OTC Painkiller Consumer Perceptions - Canada
To identify consumer perception of Over-The-Counter (OTC) painkillers in Canada and determine if the opioid crisis has affected the perceptions of Canadians on OTC painkillers.
- According to a survey conducted in Canada, which had a response rate of 57.2%, the respondents agreed to using 2.7 different products within a 6-month duration. About 78.9% didn't experience any side effects of OTC painkillers. About 86.5% of the respondents said that they received advice to use OTC drugs from pharmacists. Citizens in Canada have a positive/healthy attitudes towards OTC painkillers and seek assistance from pharmacists.
- Consumers in Canada are less "trusting of natural health products" and prefer OTC medications. This is attributed to the fact that natural health products are less regulated, vary in quality, and are less recommended by physicians.
- Young consumers feel that OTC drugs are safe and don't see the risk of how the product is used; they believe they can take as much as they want for symptom relief.
Canadians see OTC painkillers as "quick fixes" to pain.OTC painkillers are easily accessible and are advertised on media with no mention of side effects.
- According to research, 60% of painkillers purchased by consumers in Canada are done OTC.
- The sale of the Codeine OTC drug was limited in the wake of the opioid crisis in Canada. Codeine is an opiate used for cough treatment and as pain relievers. Codeine has been linked to abuse and dependency among consumers in Canada, as a widely used opioid. In 2015, around 600 million low-dose codeine tablets were sold across Canada.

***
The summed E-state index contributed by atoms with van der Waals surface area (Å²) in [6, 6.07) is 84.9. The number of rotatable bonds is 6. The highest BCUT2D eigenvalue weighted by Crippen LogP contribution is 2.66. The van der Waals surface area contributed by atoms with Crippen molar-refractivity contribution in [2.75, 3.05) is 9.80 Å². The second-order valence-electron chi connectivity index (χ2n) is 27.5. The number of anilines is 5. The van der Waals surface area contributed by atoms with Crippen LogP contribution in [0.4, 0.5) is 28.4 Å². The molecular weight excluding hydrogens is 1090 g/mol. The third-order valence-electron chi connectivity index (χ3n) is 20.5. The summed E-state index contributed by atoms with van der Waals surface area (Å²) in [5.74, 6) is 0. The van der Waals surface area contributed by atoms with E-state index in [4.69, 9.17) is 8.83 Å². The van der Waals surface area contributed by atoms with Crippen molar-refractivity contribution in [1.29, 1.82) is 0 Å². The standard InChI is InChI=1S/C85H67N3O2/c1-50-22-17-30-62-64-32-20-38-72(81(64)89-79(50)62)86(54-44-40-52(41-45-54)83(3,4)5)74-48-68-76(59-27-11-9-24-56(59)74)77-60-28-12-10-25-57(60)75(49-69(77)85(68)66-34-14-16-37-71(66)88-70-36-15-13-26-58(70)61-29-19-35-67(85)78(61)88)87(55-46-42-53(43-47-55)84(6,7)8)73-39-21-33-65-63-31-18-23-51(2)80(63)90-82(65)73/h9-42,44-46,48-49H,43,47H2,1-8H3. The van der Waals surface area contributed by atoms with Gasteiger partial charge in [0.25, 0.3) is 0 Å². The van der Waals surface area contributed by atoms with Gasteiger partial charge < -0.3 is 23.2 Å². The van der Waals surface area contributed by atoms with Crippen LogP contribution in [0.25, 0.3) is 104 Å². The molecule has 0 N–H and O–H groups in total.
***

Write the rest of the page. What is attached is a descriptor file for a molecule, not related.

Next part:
- Teenagers lead in buying OTC painkillers and prescriptions in Canada, mostly sedatives and antidepressants. Ease of access to medicine has promoted the increase in use for this demographic. In 2018, both in Alberta and Ontario, 1,752 teenagers under 19 years were involved in abusing OTC drugs, including aspirin, anti-inflammatories, non-opioids, and non-steroids.
After conducting quick one-hour research, we were able to find some insights into the use of OTC medicine in Canada. However, information about consumer perceptions is limited. Therefore, we looked into consumer habits and provided some statistics. Through the quick search, we couldn't establish consumers' perception of OTC medicine after the opioid crisis in Canada.
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